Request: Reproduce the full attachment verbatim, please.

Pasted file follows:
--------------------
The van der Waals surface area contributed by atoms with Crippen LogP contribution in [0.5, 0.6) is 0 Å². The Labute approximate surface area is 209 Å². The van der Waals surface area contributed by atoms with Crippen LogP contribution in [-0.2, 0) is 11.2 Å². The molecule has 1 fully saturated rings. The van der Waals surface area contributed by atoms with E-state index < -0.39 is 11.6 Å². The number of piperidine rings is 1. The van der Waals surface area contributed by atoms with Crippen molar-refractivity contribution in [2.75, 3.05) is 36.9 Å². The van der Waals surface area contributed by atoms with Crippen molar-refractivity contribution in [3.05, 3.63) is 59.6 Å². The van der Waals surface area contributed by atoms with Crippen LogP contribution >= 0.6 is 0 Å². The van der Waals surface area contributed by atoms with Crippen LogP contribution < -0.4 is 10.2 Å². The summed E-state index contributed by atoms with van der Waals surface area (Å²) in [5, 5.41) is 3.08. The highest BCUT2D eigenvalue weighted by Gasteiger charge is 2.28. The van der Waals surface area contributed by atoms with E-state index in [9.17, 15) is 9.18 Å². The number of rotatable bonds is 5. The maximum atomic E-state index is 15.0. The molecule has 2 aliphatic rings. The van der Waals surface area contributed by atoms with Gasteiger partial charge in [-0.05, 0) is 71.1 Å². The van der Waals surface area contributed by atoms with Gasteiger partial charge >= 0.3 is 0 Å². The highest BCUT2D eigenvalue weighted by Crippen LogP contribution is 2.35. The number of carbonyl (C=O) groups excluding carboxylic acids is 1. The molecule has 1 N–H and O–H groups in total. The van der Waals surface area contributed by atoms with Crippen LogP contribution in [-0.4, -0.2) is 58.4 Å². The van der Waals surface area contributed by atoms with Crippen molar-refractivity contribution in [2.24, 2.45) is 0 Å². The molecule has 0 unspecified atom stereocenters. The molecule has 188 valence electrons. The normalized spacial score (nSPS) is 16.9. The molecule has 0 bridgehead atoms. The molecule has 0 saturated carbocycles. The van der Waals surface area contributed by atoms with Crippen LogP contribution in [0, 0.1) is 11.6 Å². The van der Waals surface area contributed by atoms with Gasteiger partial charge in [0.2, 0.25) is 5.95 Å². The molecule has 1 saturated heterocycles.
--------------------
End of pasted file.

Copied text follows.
The van der Waals surface area contributed by atoms with Crippen LogP contribution in [0.5, 0.6) is 0 Å². The Labute approximate surface area is 209 Å². The van der Waals surface area contributed by atoms with Crippen LogP contribution in [-0.2, 0) is 11.2 Å². The molecule has 1 fully saturated rings. The van der Waals surface area contributed by atoms with E-state index < -0.39 is 11.6 Å². The number of piperidine rings is 1. The van der Waals surface area contributed by atoms with Crippen molar-refractivity contribution in [2.75, 3.05) is 36.9 Å². The van der Waals surface area contributed by atoms with Crippen molar-refractivity contribution in [3.05, 3.63) is 59.6 Å². The van der Waals surface area contributed by atoms with Crippen LogP contribution >= 0.6 is 0 Å². The van der Waals surface area contributed by atoms with Crippen LogP contribution < -0.4 is 10.2 Å². The summed E-state index contributed by atoms with van der Waals surface area (Å²) in [5, 5.41) is 3.08. The highest BCUT2D eigenvalue weighted by Gasteiger charge is 2.28. The van der Waals surface area contributed by atoms with E-state index in [9.17, 15) is 9.18 Å². The number of rotatable bonds is 5. The maximum atomic E-state index is 15.0. The molecule has 2 aliphatic rings. The van der Waals surface area contributed by atoms with Gasteiger partial charge in [-0.05, 0) is 71.1 Å². The van der Waals surface area contributed by atoms with Gasteiger partial charge >= 0.3 is 0 Å². The highest BCUT2D eigenvalue weighted by Crippen LogP contribution is 2.35. The number of carbonyl (C=O) groups excluding carboxylic acids is 1. The molecule has 1 N–H and O–H groups in total. The van der Waals surface area contributed by atoms with Crippen LogP contribution in [-0.4, -0.2) is 58.4 Å². The van der Waals surface area contributed by atoms with Crippen molar-refractivity contribution in [2.24, 2.45) is 0 Å². The molecule has 0 unspecified atom stereocenters. The molecule has 188 valence electrons. The normalized spacial score (nSPS) is 16.9. The molecule has 0 bridgehead atoms. The molecule has 0 saturated carbocycles. The van der Waals surface area contributed by atoms with Crippen LogP contribution in [0, 0.1) is 11.6 Å². The van der Waals surface area contributed by atoms with Gasteiger partial charge in [0.2, 0.25) is 5.95 Å². The molecule has 1 saturated heterocycles.